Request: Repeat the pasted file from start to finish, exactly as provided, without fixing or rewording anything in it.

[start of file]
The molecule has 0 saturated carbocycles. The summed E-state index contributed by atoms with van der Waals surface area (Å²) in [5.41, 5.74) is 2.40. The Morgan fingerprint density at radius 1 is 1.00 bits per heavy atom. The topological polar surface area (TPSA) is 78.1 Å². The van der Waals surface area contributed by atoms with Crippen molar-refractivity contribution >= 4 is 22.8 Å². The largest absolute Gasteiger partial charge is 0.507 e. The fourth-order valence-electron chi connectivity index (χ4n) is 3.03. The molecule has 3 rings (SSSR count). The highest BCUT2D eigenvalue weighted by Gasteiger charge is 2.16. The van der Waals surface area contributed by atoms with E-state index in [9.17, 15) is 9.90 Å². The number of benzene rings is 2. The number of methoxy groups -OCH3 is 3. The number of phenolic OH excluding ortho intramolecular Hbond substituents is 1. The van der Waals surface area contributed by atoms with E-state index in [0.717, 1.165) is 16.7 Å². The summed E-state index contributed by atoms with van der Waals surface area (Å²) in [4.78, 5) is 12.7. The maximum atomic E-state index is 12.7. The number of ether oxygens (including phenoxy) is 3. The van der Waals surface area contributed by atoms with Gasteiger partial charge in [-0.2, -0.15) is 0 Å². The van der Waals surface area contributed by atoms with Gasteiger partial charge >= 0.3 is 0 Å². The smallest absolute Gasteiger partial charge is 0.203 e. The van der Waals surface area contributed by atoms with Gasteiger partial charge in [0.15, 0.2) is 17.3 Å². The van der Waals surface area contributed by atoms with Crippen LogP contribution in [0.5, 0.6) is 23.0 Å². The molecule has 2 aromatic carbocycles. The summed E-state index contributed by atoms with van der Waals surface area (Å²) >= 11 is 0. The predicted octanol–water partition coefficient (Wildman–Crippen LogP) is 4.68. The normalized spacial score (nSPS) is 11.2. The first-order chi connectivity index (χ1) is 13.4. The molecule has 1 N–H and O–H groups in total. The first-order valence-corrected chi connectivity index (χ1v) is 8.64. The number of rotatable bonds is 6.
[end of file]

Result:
The molecule has 0 saturated carbocycles. The summed E-state index contributed by atoms with van der Waals surface area (Å²) in [5.41, 5.74) is 2.40. The Morgan fingerprint density at radius 1 is 1.00 bits per heavy atom. The topological polar surface area (TPSA) is 78.1 Å². The van der Waals surface area contributed by atoms with Crippen molar-refractivity contribution >= 4 is 22.8 Å². The largest absolute Gasteiger partial charge is 0.507 e. The fourth-order valence-electron chi connectivity index (χ4n) is 3.03. The molecule has 3 rings (SSSR count). The highest BCUT2D eigenvalue weighted by Gasteiger charge is 2.16. The van der Waals surface area contributed by atoms with E-state index in [9.17, 15) is 9.90 Å². The number of benzene rings is 2. The number of methoxy groups -OCH3 is 3. The number of phenolic OH excluding ortho intramolecular Hbond substituents is 1. The van der Waals surface area contributed by atoms with E-state index in [0.717, 1.165) is 16.7 Å². The summed E-state index contributed by atoms with van der Waals surface area (Å²) in [4.78, 5) is 12.7. The maximum atomic E-state index is 12.7. The number of ether oxygens (including phenoxy) is 3. The van der Waals surface area contributed by atoms with Gasteiger partial charge in [-0.2, -0.15) is 0 Å². The van der Waals surface area contributed by atoms with Gasteiger partial charge >= 0.3 is 0 Å². The smallest absolute Gasteiger partial charge is 0.203 e. The van der Waals surface area contributed by atoms with Gasteiger partial charge in [0.15, 0.2) is 17.3 Å². The van der Waals surface area contributed by atoms with Crippen LogP contribution in [0.5, 0.6) is 23.0 Å². The molecule has 2 aromatic carbocycles. The summed E-state index contributed by atoms with van der Waals surface area (Å²) >= 11 is 0. The predicted octanol–water partition coefficient (Wildman–Crippen LogP) is 4.68. The normalized spacial score (nSPS) is 11.2. The first-order chi connectivity index (χ1) is 13.4. The molecule has 1 N–H and O–H groups in total. The first-order valence-corrected chi connectivity index (χ1v) is 8.64. The number of rotatable bonds is 6.